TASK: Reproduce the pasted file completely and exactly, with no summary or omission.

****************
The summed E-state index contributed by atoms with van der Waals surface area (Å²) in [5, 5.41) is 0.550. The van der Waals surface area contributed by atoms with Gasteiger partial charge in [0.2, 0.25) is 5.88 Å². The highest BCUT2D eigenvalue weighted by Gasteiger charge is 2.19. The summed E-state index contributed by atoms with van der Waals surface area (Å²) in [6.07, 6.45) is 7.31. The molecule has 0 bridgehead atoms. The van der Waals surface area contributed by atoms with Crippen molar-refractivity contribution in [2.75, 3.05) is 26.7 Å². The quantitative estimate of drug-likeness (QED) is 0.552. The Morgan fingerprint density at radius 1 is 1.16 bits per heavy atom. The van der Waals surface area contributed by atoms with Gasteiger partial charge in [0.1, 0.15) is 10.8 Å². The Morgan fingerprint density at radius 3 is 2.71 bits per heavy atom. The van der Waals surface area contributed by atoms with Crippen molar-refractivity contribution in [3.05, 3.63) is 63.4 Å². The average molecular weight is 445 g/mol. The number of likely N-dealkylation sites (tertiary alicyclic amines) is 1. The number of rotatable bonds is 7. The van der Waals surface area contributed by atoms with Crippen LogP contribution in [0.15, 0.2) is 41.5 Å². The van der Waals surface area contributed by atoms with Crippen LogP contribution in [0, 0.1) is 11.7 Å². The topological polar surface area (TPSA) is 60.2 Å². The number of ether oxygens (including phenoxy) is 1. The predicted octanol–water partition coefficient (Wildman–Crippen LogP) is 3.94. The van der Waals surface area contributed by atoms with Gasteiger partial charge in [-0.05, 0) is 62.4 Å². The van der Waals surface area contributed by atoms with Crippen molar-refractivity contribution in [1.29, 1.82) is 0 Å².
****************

The summed E-state index contributed by atoms with van der Waals surface area (Å²) in [5, 5.41) is 0.550. The van der Waals surface area contributed by atoms with Gasteiger partial charge in [0.2, 0.25) is 5.88 Å². The highest BCUT2D eigenvalue weighted by Gasteiger charge is 2.19. The summed E-state index contributed by atoms with van der Waals surface area (Å²) in [6.07, 6.45) is 7.31. The molecule has 0 bridgehead atoms. The van der Waals surface area contributed by atoms with Crippen molar-refractivity contribution in [2.75, 3.05) is 26.7 Å². The quantitative estimate of drug-likeness (QED) is 0.552. The Morgan fingerprint density at radius 1 is 1.16 bits per heavy atom. The van der Waals surface area contributed by atoms with Gasteiger partial charge in [0.1, 0.15) is 10.8 Å². The Morgan fingerprint density at radius 3 is 2.71 bits per heavy atom. The van der Waals surface area contributed by atoms with Crippen molar-refractivity contribution in [3.05, 3.63) is 63.4 Å². The average molecular weight is 445 g/mol. The number of likely N-dealkylation sites (tertiary alicyclic amines) is 1. The number of rotatable bonds is 7. The van der Waals surface area contributed by atoms with Crippen LogP contribution in [0.15, 0.2) is 41.5 Å². The van der Waals surface area contributed by atoms with Crippen LogP contribution in [0, 0.1) is 11.7 Å². The topological polar surface area (TPSA) is 60.2 Å². The number of ether oxygens (including phenoxy) is 1. The predicted octanol–water partition coefficient (Wildman–Crippen LogP) is 3.94. The van der Waals surface area contributed by atoms with Gasteiger partial charge in [-0.05, 0) is 62.4 Å². The van der Waals surface area contributed by atoms with Crippen molar-refractivity contribution in [1.29, 1.82) is 0 Å².